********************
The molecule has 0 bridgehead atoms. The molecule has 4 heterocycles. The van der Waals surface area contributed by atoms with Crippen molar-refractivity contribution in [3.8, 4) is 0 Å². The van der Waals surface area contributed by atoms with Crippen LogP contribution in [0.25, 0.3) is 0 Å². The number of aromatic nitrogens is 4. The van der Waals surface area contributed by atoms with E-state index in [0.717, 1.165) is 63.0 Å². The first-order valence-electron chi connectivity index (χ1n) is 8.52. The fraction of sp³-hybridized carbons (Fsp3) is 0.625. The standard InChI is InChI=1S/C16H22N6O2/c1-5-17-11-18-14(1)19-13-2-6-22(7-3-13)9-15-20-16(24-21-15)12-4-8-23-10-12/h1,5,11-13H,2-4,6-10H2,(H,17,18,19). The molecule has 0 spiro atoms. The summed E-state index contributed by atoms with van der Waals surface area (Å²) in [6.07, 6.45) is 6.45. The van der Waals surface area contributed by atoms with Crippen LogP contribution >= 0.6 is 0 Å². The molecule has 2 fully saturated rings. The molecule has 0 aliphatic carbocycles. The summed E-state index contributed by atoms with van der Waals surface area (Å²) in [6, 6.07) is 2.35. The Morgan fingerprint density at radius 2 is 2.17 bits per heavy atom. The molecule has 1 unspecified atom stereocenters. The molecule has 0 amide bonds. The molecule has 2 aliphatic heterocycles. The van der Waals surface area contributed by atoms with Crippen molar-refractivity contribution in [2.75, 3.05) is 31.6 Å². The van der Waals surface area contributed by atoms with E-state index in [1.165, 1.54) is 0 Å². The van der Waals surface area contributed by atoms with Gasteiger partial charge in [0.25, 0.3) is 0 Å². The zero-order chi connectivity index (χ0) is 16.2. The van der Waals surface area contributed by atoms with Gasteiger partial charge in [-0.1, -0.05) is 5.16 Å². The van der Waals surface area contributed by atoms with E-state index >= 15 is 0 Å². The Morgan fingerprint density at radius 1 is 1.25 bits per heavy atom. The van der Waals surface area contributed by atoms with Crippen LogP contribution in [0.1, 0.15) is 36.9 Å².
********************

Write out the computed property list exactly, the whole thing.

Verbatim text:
The molecule has 0 bridgehead atoms. The molecule has 4 heterocycles. The van der Waals surface area contributed by atoms with Crippen molar-refractivity contribution in [3.8, 4) is 0 Å². The van der Waals surface area contributed by atoms with Crippen LogP contribution in [0.25, 0.3) is 0 Å². The number of aromatic nitrogens is 4. The van der Waals surface area contributed by atoms with E-state index in [0.717, 1.165) is 63.0 Å². The first-order valence-electron chi connectivity index (χ1n) is 8.52. The fraction of sp³-hybridized carbons (Fsp3) is 0.625. The standard InChI is InChI=1S/C16H22N6O2/c1-5-17-11-18-14(1)19-13-2-6-22(7-3-13)9-15-20-16(24-21-15)12-4-8-23-10-12/h1,5,11-13H,2-4,6-10H2,(H,17,18,19). The molecule has 0 spiro atoms. The summed E-state index contributed by atoms with van der Waals surface area (Å²) in [6.07, 6.45) is 6.45. The van der Waals surface area contributed by atoms with Crippen LogP contribution >= 0.6 is 0 Å². The molecule has 2 fully saturated rings. The molecule has 0 aliphatic carbocycles. The summed E-state index contributed by atoms with van der Waals surface area (Å²) in [6, 6.07) is 2.35. The Morgan fingerprint density at radius 2 is 2.17 bits per heavy atom. The molecule has 1 unspecified atom stereocenters. The molecule has 0 amide bonds. The molecule has 2 aliphatic heterocycles. The van der Waals surface area contributed by atoms with Crippen molar-refractivity contribution in [2.75, 3.05) is 31.6 Å². The van der Waals surface area contributed by atoms with E-state index in [1.165, 1.54) is 0 Å². The van der Waals surface area contributed by atoms with Gasteiger partial charge in [0.25, 0.3) is 0 Å². The zero-order chi connectivity index (χ0) is 16.2. The van der Waals surface area contributed by atoms with Gasteiger partial charge in [-0.1, -0.05) is 5.16 Å². The van der Waals surface area contributed by atoms with E-state index >= 15 is 0 Å². The Morgan fingerprint density at radius 1 is 1.25 bits per heavy atom. The van der Waals surface area contributed by atoms with Crippen LogP contribution in [0.1, 0.15) is 36.9 Å².